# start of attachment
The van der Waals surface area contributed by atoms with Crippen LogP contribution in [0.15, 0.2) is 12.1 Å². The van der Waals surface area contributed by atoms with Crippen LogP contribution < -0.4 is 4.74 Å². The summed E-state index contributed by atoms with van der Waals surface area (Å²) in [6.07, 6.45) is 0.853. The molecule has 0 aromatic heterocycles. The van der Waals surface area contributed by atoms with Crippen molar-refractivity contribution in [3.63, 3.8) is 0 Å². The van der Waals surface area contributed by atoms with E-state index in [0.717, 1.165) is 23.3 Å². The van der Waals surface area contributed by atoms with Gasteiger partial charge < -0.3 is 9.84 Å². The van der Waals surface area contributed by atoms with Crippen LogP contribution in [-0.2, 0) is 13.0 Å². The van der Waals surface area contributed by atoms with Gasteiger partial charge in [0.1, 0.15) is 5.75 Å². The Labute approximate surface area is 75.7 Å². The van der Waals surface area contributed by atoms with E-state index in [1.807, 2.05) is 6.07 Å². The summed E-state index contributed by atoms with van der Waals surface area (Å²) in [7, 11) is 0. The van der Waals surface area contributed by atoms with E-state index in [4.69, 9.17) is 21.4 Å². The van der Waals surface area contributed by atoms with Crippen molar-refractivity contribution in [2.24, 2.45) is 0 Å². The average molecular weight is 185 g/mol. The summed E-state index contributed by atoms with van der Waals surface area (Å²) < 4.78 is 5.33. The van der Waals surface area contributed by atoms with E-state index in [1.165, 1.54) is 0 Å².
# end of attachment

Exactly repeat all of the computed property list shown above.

The van der Waals surface area contributed by atoms with Crippen LogP contribution in [0.15, 0.2) is 12.1 Å². The van der Waals surface area contributed by atoms with Crippen LogP contribution < -0.4 is 4.74 Å². The summed E-state index contributed by atoms with van der Waals surface area (Å²) in [6.07, 6.45) is 0.853. The molecule has 0 aromatic heterocycles. The van der Waals surface area contributed by atoms with Crippen molar-refractivity contribution in [3.63, 3.8) is 0 Å². The van der Waals surface area contributed by atoms with E-state index in [0.717, 1.165) is 23.3 Å². The van der Waals surface area contributed by atoms with Gasteiger partial charge < -0.3 is 9.84 Å². The van der Waals surface area contributed by atoms with Crippen LogP contribution in [-0.2, 0) is 13.0 Å². The van der Waals surface area contributed by atoms with Gasteiger partial charge in [0.1, 0.15) is 5.75 Å². The Labute approximate surface area is 75.7 Å². The van der Waals surface area contributed by atoms with E-state index in [1.807, 2.05) is 6.07 Å². The summed E-state index contributed by atoms with van der Waals surface area (Å²) in [7, 11) is 0. The van der Waals surface area contributed by atoms with E-state index in [4.69, 9.17) is 21.4 Å². The van der Waals surface area contributed by atoms with Crippen molar-refractivity contribution in [2.24, 2.45) is 0 Å². The average molecular weight is 185 g/mol. The summed E-state index contributed by atoms with van der Waals surface area (Å²) < 4.78 is 5.33. The van der Waals surface area contributed by atoms with E-state index in [1.165, 1.54) is 0 Å².